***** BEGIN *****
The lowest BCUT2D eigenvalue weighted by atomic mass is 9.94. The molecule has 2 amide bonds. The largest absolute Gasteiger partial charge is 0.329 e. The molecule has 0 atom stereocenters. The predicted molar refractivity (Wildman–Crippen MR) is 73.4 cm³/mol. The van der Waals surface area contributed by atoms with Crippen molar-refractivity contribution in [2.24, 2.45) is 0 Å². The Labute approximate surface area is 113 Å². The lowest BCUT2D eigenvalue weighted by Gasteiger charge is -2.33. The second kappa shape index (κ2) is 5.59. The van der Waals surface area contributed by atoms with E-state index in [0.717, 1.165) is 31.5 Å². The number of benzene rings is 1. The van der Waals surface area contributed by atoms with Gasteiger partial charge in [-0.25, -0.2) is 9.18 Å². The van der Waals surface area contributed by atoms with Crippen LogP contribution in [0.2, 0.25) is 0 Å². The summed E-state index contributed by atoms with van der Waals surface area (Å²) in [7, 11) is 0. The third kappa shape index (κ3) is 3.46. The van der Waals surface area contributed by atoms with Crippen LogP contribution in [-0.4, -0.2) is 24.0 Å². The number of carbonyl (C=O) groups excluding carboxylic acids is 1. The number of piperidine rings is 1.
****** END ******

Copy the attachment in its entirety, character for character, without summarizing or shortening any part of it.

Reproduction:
The lowest BCUT2D eigenvalue weighted by atomic mass is 9.94. The molecule has 2 amide bonds. The largest absolute Gasteiger partial charge is 0.329 e. The molecule has 0 atom stereocenters. The predicted molar refractivity (Wildman–Crippen MR) is 73.4 cm³/mol. The van der Waals surface area contributed by atoms with Crippen molar-refractivity contribution in [2.24, 2.45) is 0 Å². The Labute approximate surface area is 113 Å². The lowest BCUT2D eigenvalue weighted by Gasteiger charge is -2.33. The second kappa shape index (κ2) is 5.59. The van der Waals surface area contributed by atoms with E-state index in [0.717, 1.165) is 31.5 Å². The number of benzene rings is 1. The van der Waals surface area contributed by atoms with Gasteiger partial charge in [-0.25, -0.2) is 9.18 Å². The van der Waals surface area contributed by atoms with Crippen LogP contribution in [0.2, 0.25) is 0 Å². The summed E-state index contributed by atoms with van der Waals surface area (Å²) in [7, 11) is 0. The third kappa shape index (κ3) is 3.46. The van der Waals surface area contributed by atoms with Crippen LogP contribution in [-0.4, -0.2) is 24.0 Å². The number of carbonyl (C=O) groups excluding carboxylic acids is 1. The number of piperidine rings is 1.